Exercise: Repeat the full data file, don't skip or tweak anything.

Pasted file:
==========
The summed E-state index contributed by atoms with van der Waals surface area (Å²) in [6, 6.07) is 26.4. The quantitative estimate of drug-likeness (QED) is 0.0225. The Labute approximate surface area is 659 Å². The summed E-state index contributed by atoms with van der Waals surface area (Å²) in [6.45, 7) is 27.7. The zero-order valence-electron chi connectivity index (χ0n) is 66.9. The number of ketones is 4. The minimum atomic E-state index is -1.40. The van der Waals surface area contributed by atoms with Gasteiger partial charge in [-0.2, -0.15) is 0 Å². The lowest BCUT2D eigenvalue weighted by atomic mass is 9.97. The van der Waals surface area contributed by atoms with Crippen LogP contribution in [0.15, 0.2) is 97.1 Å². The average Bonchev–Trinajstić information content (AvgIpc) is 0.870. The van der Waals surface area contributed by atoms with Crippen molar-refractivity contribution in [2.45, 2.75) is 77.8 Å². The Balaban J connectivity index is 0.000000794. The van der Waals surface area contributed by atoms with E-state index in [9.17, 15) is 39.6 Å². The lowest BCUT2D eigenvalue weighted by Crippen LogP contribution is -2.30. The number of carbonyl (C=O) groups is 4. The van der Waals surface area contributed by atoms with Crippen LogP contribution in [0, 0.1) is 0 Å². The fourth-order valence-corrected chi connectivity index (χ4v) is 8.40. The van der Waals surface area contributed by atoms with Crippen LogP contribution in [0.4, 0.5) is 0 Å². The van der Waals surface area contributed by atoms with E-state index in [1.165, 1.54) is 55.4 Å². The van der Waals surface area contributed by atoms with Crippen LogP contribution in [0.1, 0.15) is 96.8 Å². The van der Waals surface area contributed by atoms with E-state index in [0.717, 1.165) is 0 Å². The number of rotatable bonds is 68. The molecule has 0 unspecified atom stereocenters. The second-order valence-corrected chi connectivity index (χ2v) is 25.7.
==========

The summed E-state index contributed by atoms with van der Waals surface area (Å²) in [6, 6.07) is 26.4. The quantitative estimate of drug-likeness (QED) is 0.0225. The Labute approximate surface area is 659 Å². The summed E-state index contributed by atoms with van der Waals surface area (Å²) in [6.45, 7) is 27.7. The zero-order valence-electron chi connectivity index (χ0n) is 66.9. The number of ketones is 4. The minimum atomic E-state index is -1.40. The van der Waals surface area contributed by atoms with Gasteiger partial charge in [-0.2, -0.15) is 0 Å². The lowest BCUT2D eigenvalue weighted by atomic mass is 9.97. The van der Waals surface area contributed by atoms with Crippen LogP contribution in [0.15, 0.2) is 97.1 Å². The average Bonchev–Trinajstić information content (AvgIpc) is 0.870. The van der Waals surface area contributed by atoms with Crippen molar-refractivity contribution in [2.45, 2.75) is 77.8 Å². The Balaban J connectivity index is 0.000000794. The van der Waals surface area contributed by atoms with E-state index in [9.17, 15) is 39.6 Å². The lowest BCUT2D eigenvalue weighted by Crippen LogP contribution is -2.30. The number of carbonyl (C=O) groups is 4. The van der Waals surface area contributed by atoms with Crippen LogP contribution in [0, 0.1) is 0 Å². The fourth-order valence-corrected chi connectivity index (χ4v) is 8.40. The van der Waals surface area contributed by atoms with Crippen LogP contribution in [0.4, 0.5) is 0 Å². The van der Waals surface area contributed by atoms with E-state index in [1.165, 1.54) is 55.4 Å². The van der Waals surface area contributed by atoms with Crippen LogP contribution in [0.1, 0.15) is 96.8 Å². The van der Waals surface area contributed by atoms with E-state index in [0.717, 1.165) is 0 Å². The number of rotatable bonds is 68. The molecule has 0 unspecified atom stereocenters. The second-order valence-corrected chi connectivity index (χ2v) is 25.7.